The front windows were rather small, but I could see most of the street. And sure enough they were heading for the building. I wondered how they sensed things. It must be smell. Do living humans have a characteristic odor? And if so, could you disguise it? All questions for another time.

The creatures, I was distancing them more and more from “human” were coursing about the street in front of the building.

“Is there a back door to this place?”

“Yes, there are three doors. And there’s a tunnel in the basement too.”

That was very interesting news indeed.

“Have you ever been in the tunnel?”

“No. My mom and dad said never to open the door.”

“Well then. Let’s go down stairs, shall we?”

She led the way. She seemed to trust me for some reason. If we survived the day, I would have to ask her why sometime. Especially since she had just watch me kill. For all she knew, it must have seemed that I had just committed murder. Down the darkened stairs until we arrived at the basement door. We entered into a very dark room. Unerringly, she walked to a wall sconce and and turned something. A flame came up. I’m damned. A gaslight! She walked to several other spots and did the same thing. You could see pretty well now, though the room was quite large and there was total darkness at one end.

“So you cook with a gas stove?”

“Yup!” came the curt reply.

“Do you know where it comes from?”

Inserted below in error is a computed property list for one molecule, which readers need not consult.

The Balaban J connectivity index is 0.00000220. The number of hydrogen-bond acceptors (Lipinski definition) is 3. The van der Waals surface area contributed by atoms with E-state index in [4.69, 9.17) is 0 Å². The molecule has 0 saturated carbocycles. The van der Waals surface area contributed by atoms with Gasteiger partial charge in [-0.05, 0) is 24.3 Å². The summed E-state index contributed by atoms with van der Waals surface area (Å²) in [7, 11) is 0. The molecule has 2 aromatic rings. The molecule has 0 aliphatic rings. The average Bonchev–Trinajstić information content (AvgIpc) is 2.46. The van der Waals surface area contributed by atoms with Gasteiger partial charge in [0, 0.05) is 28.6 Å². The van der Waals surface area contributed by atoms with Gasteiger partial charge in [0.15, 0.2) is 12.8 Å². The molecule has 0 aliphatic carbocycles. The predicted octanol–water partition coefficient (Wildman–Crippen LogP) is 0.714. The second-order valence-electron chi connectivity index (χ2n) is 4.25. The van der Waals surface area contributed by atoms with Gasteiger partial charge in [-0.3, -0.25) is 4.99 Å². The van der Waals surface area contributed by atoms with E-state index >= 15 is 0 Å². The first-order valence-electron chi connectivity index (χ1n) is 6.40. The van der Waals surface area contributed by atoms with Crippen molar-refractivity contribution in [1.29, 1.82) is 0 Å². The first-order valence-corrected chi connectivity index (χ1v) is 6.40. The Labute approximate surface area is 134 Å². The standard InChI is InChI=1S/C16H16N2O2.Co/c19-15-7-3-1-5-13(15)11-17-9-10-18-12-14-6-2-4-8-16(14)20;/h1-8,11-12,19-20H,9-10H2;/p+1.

“This is the gas company. My daddy worked here. He said there was lots of it and there would be for a long time.”

Well, that was good news I supposed.

“Will you show me the tunnel?”

Wordlessly she strode toward the darkness. It felt like 50 yards, but I’m sure it was far less. I was scanning every shadow. It looked like lots of boxes were back here. Finally we stood before a large steel door. Remarkably, it had a crossbar on it. Sturdy. I leaned closer and put my ear to the door. Nothing. I waited for a few minutes before pulling back.

“Do you know where your mother and father went, when they left? I mean how did they leave?”

She looked at me for a moment, puzzled. Then she pointed silently to the big steel door.

“Did they tell you to put this up,” pointing to the steel bar across the door. She nodded. Humm. Must mean that there was some danger beyond this point. Surely the parents would have returned if they could have.

“Show me the other doors, will you?”


Back up stairs we went to the door I had opened. I listened again. Nothing. But much of the building was glass on the outside and I had no idea whether we would be spotted. I had no wish to be trapped in here, gas and food or no. I opened the door very slowly. Peaking out, I could see them milling about in front of the door I had entered and thankfully remembered to close. But just as I glanced back the other way a hand came out of nowhere and grabbed my face. It was strong, but clearly not human. A thousand things ran through my mind: was I now infected? I could feel the ugly broken nails digging into my skin. I tried to get my gun up but it was awkward and I couldn’t seem to find the trigger guard. Finally. The thing was knocked back as I put one through its skull. I could hear the girl whimpering behind me. My face stung. Pushing the door fully open, I saw no companions. For a moment, and then the crowd rounded the corner. I pulled back and shut the door. My face burned.